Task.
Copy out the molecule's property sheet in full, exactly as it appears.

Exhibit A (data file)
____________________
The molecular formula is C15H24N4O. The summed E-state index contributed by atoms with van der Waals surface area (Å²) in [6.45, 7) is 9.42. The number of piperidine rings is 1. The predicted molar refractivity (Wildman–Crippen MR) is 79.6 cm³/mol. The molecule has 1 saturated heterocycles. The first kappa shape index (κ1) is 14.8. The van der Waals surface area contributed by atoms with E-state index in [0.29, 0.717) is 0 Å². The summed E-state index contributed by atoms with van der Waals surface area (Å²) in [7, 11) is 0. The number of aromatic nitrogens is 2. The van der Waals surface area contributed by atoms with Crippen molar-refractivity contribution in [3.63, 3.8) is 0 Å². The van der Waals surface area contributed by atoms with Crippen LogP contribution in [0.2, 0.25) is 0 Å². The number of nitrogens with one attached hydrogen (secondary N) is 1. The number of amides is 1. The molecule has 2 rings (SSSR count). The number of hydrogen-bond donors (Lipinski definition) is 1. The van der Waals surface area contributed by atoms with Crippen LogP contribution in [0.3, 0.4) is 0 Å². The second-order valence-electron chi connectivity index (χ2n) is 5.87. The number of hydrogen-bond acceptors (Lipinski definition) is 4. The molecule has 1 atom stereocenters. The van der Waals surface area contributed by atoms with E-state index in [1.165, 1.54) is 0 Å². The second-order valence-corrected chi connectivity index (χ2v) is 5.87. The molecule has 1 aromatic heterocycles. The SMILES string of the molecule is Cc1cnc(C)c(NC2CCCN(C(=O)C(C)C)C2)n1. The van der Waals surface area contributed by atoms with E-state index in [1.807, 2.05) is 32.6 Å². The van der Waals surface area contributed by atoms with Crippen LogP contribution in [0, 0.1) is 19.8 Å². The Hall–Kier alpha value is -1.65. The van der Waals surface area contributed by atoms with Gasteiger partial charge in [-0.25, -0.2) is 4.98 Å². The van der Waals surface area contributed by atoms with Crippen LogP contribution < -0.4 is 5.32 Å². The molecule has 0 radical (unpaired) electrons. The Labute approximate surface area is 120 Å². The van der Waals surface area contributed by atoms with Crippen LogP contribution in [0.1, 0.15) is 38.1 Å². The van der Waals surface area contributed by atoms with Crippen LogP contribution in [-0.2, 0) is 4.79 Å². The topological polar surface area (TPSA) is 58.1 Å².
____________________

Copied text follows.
The molecular formula is C15H24N4O. The summed E-state index contributed by atoms with van der Waals surface area (Å²) in [6.45, 7) is 9.42. The number of piperidine rings is 1. The predicted molar refractivity (Wildman–Crippen MR) is 79.6 cm³/mol. The molecule has 1 saturated heterocycles. The first kappa shape index (κ1) is 14.8. The van der Waals surface area contributed by atoms with E-state index in [0.29, 0.717) is 0 Å². The summed E-state index contributed by atoms with van der Waals surface area (Å²) in [7, 11) is 0. The number of aromatic nitrogens is 2. The van der Waals surface area contributed by atoms with Crippen molar-refractivity contribution in [3.63, 3.8) is 0 Å². The van der Waals surface area contributed by atoms with Crippen LogP contribution in [0.2, 0.25) is 0 Å². The number of nitrogens with one attached hydrogen (secondary N) is 1. The number of amides is 1. The molecule has 2 rings (SSSR count). The number of hydrogen-bond donors (Lipinski definition) is 1. The van der Waals surface area contributed by atoms with Crippen LogP contribution in [0.3, 0.4) is 0 Å². The second-order valence-electron chi connectivity index (χ2n) is 5.87. The number of hydrogen-bond acceptors (Lipinski definition) is 4. The molecule has 1 atom stereocenters. The van der Waals surface area contributed by atoms with E-state index in [1.165, 1.54) is 0 Å². The second-order valence-corrected chi connectivity index (χ2v) is 5.87. The molecule has 1 aromatic heterocycles. The SMILES string of the molecule is Cc1cnc(C)c(NC2CCCN(C(=O)C(C)C)C2)n1. The van der Waals surface area contributed by atoms with E-state index in [1.807, 2.05) is 32.6 Å². The van der Waals surface area contributed by atoms with Crippen LogP contribution in [0, 0.1) is 19.8 Å². The Hall–Kier alpha value is -1.65. The van der Waals surface area contributed by atoms with Gasteiger partial charge in [-0.25, -0.2) is 4.98 Å². The van der Waals surface area contributed by atoms with Crippen LogP contribution < -0.4 is 5.32 Å². The molecule has 0 radical (unpaired) electrons. The Labute approximate surface area is 120 Å². The van der Waals surface area contributed by atoms with Crippen LogP contribution in [0.1, 0.15) is 38.1 Å². The van der Waals surface area contributed by atoms with Crippen LogP contribution in [-0.2, 0) is 4.79 Å². The topological polar surface area (TPSA) is 58.1 Å².